For nearly a century, the DeVillier family raised cattle and grew crops on the 900-acre property without incident — until the Texas Department of Transportation started a highway project that had serious implications for DeVillier’s land.
In the early 2000s, the state renovated Interstate 10, elevating and broadening the highway and erecting concrete barriers. The construction trapped the DeVillier property, turning his farm into a lake whenever the region experienced heavy rains, as it did in 2017 during Hurricane Harvey.
“The water started to rise on August 28,” DeVillier recalled . “Our home was completely flooded by August 29.”
When DeVillier says his “home,” he’s not talking about just his house. Video footage shows his entire farm submerged, with cows standing chest-deep in water; fields where the family once grew rice and olives can be seen totally flooded.
“Two years later, it happened again,” said DeVillier. “My family has worked this land for generations, and we’ve never experienced the devastating flooding that has now become a terrifying norm.”
Some 100 cows and horses were killed in the flooding, and countless crops were lost. Yet the state has refused to compensate DeVillier, which prompted him to sue for damages.
This is where DeVillier’s case gets interesting.
In November, the United States Court of Appeals for the Fifth Circuit punted on the matter, arguing that federal courts have no jurisdiction in takings cases against states. (A "taking" isn't necessarily seizing the property; an action that substantially alters a property is legally defined as a taking in tort law.)
The court didn’t rule against DeVillier. It simply said that Congress never passed a law allowing Americans to sue states for taking their property, so the Fifth Amendment’s property protections do not apply to DeVillier or anyone else.
The court’s reasoning is strange. Not only does the Constitution explicitly state that no person shall be “deprived of life, liberty, or property, without due process of law … [or] without just compensation,” but the high court weighed in on this issue as recently as 2019.
In Knick v. Township of Scott , Chief Justice John Roberts made it clear that property owners do not need to exhaust state courts before seeking redress at the federal level, stating that a “property owner has an actionable Fifth Amendment takings claim when the government takes his property without paying for it."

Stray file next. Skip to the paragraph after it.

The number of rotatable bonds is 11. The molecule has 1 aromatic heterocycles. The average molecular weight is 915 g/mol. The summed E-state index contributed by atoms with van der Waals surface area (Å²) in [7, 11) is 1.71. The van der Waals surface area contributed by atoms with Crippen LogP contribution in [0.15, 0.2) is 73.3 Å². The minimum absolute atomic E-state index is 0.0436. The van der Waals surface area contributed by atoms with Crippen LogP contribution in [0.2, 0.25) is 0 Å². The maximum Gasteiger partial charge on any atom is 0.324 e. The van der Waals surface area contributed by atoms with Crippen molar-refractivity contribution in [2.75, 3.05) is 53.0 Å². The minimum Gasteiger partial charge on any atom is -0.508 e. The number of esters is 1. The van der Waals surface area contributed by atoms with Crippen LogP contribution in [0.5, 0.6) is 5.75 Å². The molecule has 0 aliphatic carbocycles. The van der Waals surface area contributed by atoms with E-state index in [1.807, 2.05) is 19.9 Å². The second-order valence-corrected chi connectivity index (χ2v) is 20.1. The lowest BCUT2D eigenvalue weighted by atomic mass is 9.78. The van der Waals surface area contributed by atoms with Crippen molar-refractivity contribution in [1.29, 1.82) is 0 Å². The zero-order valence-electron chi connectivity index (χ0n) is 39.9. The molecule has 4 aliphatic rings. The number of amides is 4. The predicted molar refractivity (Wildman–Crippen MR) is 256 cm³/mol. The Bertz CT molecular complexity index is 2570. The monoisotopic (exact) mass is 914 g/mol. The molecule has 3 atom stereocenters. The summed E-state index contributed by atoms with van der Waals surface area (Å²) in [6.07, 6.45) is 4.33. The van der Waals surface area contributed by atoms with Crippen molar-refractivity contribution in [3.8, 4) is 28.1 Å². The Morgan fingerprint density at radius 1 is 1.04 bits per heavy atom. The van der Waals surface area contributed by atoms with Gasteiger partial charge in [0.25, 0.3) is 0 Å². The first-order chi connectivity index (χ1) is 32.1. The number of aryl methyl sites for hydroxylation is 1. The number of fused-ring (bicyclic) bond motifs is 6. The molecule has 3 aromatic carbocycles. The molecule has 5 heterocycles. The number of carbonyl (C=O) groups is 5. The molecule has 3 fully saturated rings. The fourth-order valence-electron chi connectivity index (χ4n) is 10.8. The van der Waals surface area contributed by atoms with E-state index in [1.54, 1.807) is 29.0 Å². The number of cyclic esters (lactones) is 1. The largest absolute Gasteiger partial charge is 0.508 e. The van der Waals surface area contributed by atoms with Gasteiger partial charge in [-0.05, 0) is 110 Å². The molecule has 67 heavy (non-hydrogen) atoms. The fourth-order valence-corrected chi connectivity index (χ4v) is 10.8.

George Mason University law professor Ilya Somin said it’s “simply false” that federal courts lacked the jurisdiction to hear DeVillier’s case, and in March urged the Supreme Court to take up the matter.
Last month, the Supreme Court did just that , and DeVillier’s attorneys sound optimistic that the high court will rule in their client’s favor.
“If there is one basic principle in property law, it’s the Pottery Barn Rule: You break it, you buy it,” said Robert McNamara, an attorney for the Institute for Justice who is representing the family. “The Fifth Circuit’s decision in this case amounts to ‘you pay if you feel like it.’”
The court’s decision will obviously have serious consequences for DeVillier, who suffered millions in property damage. But it will also have consequences for all Americans.
Property rights aren’t just the key to economic growth. They are the basis for all human rights, many argue.
While we tend to think of certain rights as distinct from property rights, the economist Murray Rothbard once observed that human rights and property rights are inseparable. It's a person's inalienable right over himself, which he owns, that gives him the right to assemble freely and to speak freely, and to be secure in his effects “against unreasonable searches and seizures.”
“A man’s right to personal freedom, then, is his property right in himself,” Rothbard wrote.
Rothbard is on firmer ground than one might think. According to the philosopher John Locke, the point of the social contract is to secure human rights over property (including our bodies).
That the government, which was created to secure these rights, has become the single greatest transgressor of human rights is a sad irony, one that was not lost on the 19th-century economist Frederic Bastiat, who described it as a “perversion.”
Few know this better than Richie DeVillier, whom the state of Texas is trying to stiff after destroying his farm.
Fortunately, the Supreme Court has a chance to make amends. If it does, it will not just be a win for DeVillier. It will be a win for justice.